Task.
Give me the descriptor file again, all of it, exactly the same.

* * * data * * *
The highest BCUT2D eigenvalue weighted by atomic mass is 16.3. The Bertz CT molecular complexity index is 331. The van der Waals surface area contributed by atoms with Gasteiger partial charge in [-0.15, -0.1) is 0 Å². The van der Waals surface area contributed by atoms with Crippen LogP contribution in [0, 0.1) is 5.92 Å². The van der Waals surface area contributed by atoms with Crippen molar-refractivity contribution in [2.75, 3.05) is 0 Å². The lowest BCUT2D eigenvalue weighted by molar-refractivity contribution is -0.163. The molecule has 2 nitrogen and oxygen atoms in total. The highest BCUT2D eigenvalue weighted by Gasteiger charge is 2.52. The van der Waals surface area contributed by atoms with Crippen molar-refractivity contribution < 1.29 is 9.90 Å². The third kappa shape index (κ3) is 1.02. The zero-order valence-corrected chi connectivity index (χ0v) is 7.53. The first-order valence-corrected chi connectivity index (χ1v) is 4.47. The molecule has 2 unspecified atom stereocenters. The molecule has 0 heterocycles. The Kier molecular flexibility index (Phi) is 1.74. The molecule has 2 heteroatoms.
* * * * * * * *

The highest BCUT2D eigenvalue weighted by atomic mass is 16.3. The Bertz CT molecular complexity index is 331. The van der Waals surface area contributed by atoms with Gasteiger partial charge in [-0.15, -0.1) is 0 Å². The van der Waals surface area contributed by atoms with Crippen LogP contribution in [0, 0.1) is 5.92 Å². The van der Waals surface area contributed by atoms with Crippen molar-refractivity contribution in [2.75, 3.05) is 0 Å². The lowest BCUT2D eigenvalue weighted by molar-refractivity contribution is -0.163. The molecule has 2 nitrogen and oxygen atoms in total. The highest BCUT2D eigenvalue weighted by Gasteiger charge is 2.52. The van der Waals surface area contributed by atoms with Crippen molar-refractivity contribution < 1.29 is 9.90 Å². The third kappa shape index (κ3) is 1.02. The zero-order valence-corrected chi connectivity index (χ0v) is 7.53. The first-order valence-corrected chi connectivity index (χ1v) is 4.47. The molecule has 2 unspecified atom stereocenters. The molecule has 0 heterocycles. The Kier molecular flexibility index (Phi) is 1.74. The molecule has 2 heteroatoms.